The staff of Petalon are of a roughly similar age, and as a result we’ve all lived through a revolution in what reviews people tend to read. When we were first exploring the world we would buy a guide book and use it to educate ourselves about what was good in a new area before we arrived. It’s easy to look back on these guides fondly. They allowed you to paint a picture of a place before you arrived and there was quite a bit of faith in the veracity of the opinions and reviews that they contained, coming as they did from a professional traveller. They weren’t perfect though. Plenty of people at the time complained that the minority of restaurants, hotels and experiences that made it in to these reviews then received a disproportionate amount of business. Business became circular, with those that had the honour of inclusion quickly becoming “must-see” attractions for any visitor, further solidifying their status.

These days such travel books are more of a quaint novelty for most people. Trip Advisor and a few other online review sources absolutely dominate the market. In any unfamiliar town if you google “best places to eat in x” or “things to do in y” you are very, very likely to have Trip Advisor’s resources on the area at the very top of your list. These reviews are inevitably of a mixed quality, particularly in a world where people are far more motivated to complain about something bad than share something brilliant. As a result, the most prominent businesses are no longer in a privileged position in this arena, rather they are there to be shot at.

For customer-facing businesses the fear of bad reviews on this and other websites is constant. No wonder some of them have gone to quite bizarre lengths to boost their scores, including bribing those who leave good reviews and charging those who leave bad ones. Many people would argue that this fear is unnecessary. I think we’d all like to believe we operate in the kind of meritocratic environment in which you’d only receive bad reviews if you were doing a bad job. Unfortunately that isn’t the case. Besides the people who post lots of bad reviews about other businesses as a way of increasing the value of their own in comparison, there’s also an odd trend on google reviews at the moment for becoming a “local guide” - something you have to post a certain number of reviews to achieve. You could generously credit google by saying they do this to motivate people to educate other people from their local area about great and bad places, but it appears to just encourage irrelevant or incoherent ratings of places people have often never been. Consider a 3 star review we received the other week from someone who has never either used our service or spoken to us: “Found out that they only take orders online. The address noted is where the arrangements are put together”. How is that a review? Don’t worry, this isn’t the start of a rant. We’ve talked about the best way to share our weirdest and funniest complaints on a more public forum. Unfortunatley we decided that it probably isn’t possible.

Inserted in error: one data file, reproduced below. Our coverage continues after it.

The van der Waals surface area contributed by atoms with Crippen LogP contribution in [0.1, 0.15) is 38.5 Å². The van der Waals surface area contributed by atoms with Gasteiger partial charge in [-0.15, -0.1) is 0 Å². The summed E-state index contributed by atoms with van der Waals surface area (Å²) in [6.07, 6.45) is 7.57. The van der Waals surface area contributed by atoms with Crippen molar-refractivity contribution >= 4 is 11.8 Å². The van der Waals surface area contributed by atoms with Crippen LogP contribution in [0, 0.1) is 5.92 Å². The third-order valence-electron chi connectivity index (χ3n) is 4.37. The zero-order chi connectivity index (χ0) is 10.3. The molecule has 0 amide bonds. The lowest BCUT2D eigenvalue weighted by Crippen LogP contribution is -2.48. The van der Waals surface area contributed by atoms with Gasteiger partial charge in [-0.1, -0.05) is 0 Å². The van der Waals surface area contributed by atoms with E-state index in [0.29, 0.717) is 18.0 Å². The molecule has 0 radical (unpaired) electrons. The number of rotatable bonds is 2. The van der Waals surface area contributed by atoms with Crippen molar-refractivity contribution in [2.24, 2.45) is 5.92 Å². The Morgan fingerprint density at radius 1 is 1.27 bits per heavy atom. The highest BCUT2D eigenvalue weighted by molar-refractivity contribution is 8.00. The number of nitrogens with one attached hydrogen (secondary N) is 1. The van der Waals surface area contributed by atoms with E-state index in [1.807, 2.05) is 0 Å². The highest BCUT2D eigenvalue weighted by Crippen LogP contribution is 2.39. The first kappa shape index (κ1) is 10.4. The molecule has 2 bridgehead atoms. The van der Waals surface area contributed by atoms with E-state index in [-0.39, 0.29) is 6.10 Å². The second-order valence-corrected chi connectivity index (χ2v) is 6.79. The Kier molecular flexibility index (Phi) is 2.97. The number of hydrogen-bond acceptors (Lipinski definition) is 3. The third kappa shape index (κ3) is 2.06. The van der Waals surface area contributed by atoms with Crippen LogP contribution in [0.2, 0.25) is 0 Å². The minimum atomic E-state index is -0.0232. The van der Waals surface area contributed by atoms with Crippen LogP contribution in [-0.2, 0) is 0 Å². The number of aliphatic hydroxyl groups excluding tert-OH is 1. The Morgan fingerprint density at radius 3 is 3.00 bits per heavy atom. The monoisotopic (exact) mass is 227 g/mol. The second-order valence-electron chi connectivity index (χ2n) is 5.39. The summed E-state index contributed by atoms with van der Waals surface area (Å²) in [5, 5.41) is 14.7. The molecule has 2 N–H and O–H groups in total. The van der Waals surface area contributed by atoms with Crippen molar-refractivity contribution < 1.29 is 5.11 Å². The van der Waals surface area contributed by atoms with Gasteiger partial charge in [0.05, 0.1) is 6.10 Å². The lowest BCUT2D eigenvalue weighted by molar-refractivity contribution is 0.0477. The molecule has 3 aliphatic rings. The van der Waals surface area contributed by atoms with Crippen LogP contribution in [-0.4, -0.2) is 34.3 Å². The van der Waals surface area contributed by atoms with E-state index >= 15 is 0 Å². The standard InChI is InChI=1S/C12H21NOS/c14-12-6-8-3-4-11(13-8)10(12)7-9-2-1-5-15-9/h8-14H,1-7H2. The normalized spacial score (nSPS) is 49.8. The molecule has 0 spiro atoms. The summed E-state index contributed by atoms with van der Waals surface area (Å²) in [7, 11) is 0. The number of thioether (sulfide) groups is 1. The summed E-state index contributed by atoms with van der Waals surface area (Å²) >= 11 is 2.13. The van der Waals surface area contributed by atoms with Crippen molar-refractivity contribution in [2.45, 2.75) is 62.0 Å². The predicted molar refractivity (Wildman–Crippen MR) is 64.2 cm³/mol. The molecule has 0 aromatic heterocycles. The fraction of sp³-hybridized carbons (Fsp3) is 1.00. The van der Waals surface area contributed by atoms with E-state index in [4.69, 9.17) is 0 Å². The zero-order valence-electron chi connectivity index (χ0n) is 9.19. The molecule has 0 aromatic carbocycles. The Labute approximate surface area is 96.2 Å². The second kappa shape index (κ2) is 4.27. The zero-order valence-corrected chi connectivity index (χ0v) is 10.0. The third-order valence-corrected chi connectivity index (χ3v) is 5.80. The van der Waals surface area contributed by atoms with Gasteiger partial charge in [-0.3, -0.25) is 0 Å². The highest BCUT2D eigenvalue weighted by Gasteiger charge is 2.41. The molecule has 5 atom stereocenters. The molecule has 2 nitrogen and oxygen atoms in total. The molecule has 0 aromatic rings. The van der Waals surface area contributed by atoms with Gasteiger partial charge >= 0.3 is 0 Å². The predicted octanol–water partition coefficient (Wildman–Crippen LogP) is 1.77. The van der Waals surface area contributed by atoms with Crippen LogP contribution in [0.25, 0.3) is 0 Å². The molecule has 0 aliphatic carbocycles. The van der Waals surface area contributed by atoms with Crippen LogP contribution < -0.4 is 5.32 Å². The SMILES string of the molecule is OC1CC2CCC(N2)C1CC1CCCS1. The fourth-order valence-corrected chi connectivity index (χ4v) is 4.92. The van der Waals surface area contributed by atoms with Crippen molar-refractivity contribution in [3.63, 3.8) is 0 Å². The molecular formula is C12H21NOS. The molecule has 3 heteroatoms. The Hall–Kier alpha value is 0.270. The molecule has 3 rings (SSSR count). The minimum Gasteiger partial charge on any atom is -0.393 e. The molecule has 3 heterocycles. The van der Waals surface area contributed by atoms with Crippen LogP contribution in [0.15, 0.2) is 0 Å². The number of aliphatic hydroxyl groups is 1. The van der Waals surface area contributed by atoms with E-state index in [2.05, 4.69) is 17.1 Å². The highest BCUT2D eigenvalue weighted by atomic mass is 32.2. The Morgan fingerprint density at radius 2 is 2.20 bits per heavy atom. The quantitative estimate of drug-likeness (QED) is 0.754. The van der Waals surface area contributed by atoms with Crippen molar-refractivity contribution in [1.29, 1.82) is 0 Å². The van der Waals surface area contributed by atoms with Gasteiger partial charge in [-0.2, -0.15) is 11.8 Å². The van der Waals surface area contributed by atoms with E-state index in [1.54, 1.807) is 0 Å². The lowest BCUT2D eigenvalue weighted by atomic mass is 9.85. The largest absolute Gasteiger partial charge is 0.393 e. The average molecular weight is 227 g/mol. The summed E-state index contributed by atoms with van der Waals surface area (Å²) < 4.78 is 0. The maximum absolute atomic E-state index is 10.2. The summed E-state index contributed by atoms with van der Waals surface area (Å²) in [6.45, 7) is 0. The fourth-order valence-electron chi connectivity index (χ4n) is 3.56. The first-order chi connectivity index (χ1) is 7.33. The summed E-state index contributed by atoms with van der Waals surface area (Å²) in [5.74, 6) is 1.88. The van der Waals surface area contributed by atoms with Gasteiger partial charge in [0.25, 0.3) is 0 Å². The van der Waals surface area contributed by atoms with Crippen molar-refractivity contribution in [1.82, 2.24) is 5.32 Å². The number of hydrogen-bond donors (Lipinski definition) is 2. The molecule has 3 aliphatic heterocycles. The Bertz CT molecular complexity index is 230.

The only logical conclusion seems to be that a preoccupation with reviews will most likely drive you mad. Bearing in mind everything we’ve said above, and where so often there’s no verification of whether people are even customers or not, you're simply at the mercy of unpredictable forces. But do reviews even matter? There’s a Mexican food chain in London called Mi Casa Burritos. Their average rating on Google is 1.3. That is astonishing. You don’t need a degree in maths to see that when you’ve got hundreds of reviews and people can’t even give you a score of 0 to have an average rating of 1.3 is mind-bogglingly bad. And yet this chain has had concessions in most of London’s busiest rail stations for half a decade, suggesting that commercially they are probably not doing terribly.

In the end the answer is probably just to run your own race, try and do what you do as well as possible and hope that the way people review you reflects that. If that doesn’t work and someone still gives you a bad rating, don’t lose your temper and just try and give the funniest reply possible.

Florence Hill